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Activity Plan: Outdoor Circuits

This low-prep activity allows your early years children to enjoy the outdoors while keeping nice and warm with lots of movement! It is best suited for older children in larger groups.

Follow our simple step-by-step guide to have a go at this activity today:

What you will need:

  • Flip chart and pens
  • Simple play items such as hula hoops, beanbags, a bucket, chalk, etc.
  • Whistle or bell
  • A timer or clock

Preparing the activity:

  1. Write large numbers on pieces of flip chart paper to mark the circuit stations (1-4, or however many stations you want).
  2. Place the numbers around the play area.

Doing the activity:

Explain to the children that they will go round the circuit doing a different activity for each station and changing station when the whistle blows. Encourage them to suggest ideas for what to do at each station, e.g. play hopscotch on a chalk-drawn hopscotch course at station 1, throw beanbags into buckets at station 2, star jumps at station 3, etc..

If you would like a more adult-led activity, feel free to assign and set up the activities at each station beforehand. An alternative idea would be to print out pictures of different animals for each station (such as lions, elephants or monkeys) and asking the children to pretend to be those animals.

Time to play! Help the children to arrange themselves into fairly even groups at each station to start. Use the timer to mark 3-5 minutes for each station, blowing the whistle or ringing the bell when it’s time to change. Children could also take it in turns to be the whistle-blower!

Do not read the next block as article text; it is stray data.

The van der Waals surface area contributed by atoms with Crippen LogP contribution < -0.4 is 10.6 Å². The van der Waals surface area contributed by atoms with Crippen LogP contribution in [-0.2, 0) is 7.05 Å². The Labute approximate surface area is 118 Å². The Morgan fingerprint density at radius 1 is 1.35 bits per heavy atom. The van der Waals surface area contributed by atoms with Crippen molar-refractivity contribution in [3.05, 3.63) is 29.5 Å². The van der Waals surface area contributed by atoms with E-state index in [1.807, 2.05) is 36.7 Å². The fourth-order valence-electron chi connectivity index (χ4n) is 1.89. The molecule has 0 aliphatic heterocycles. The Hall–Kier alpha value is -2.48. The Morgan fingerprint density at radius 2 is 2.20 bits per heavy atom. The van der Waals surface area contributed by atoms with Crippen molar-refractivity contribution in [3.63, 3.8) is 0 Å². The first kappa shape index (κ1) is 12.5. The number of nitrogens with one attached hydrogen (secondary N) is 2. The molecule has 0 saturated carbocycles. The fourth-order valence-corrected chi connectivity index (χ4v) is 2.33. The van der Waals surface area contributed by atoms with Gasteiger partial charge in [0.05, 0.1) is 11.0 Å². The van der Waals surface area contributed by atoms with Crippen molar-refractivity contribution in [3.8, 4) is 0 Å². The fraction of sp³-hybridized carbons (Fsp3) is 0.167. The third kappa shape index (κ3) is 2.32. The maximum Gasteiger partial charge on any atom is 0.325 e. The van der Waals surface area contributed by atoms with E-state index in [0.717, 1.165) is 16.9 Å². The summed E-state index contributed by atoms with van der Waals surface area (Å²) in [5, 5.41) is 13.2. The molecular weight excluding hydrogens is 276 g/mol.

Photo by Cole Keister on Unsplash

As the children go round the circuit, they may not necessarily follow the circuit order, or even stick to their own group. This is absolutely fine, but if a station is becoming particularly busy, feel free to encourage them to try a different activity and come back to their desired station on the next turn.

Depending on the weather, the children may start off the activity feeling quite cold, but then warm up once they start moving. Encourage them to discuss this during or after playing. Did they feel warmer once they started playing? Did some activities (like hopscotch) warm them up more than others (like throwing beanbags)?

Tracking the activity:

30-50 months:

Personal, Social and Emotional Development: Self-confidence and self-awareness; “Can select and use activities and resources with help.”

Personal, Social and Emotional Development: Managing feelings and behaviour; “Begins to accept the needs of others and can take turns and share resources, sometimes with support from others.; Can usually tolerate delay when needs are not immediately met, and understands wishes may not always be met.”

Communication and Language: Listening and attention; “Is able to follow directions (if not intently focused on own choice of activity).”

Physical Development: Moving and Handling; “Moves freely and with pleasure and confidence in a range of ways, such as slithering, shuffling, rolling, crawling, walking, running, jumping, skipping, sliding and hopping.”

Physical Development: Health and self-care; “Observes the effects of activity on their bodies.”

40-60+ months

Personal, Social and Emotional Development: Self-confidence and self-awareness; “Confident to speak to others about own needs, wants, interests and opinions.”

Personal, Social and Emotional Development: Managing feelings and behaviour; “Aware of the boundaries set, and of behavioural expectations in the setting.”

Communication and Language: Listening and attention; “Two-channelled attention – can listen and do for short span.”

Physical Development: Moving and Handling; “Experiments with different ways of moving.”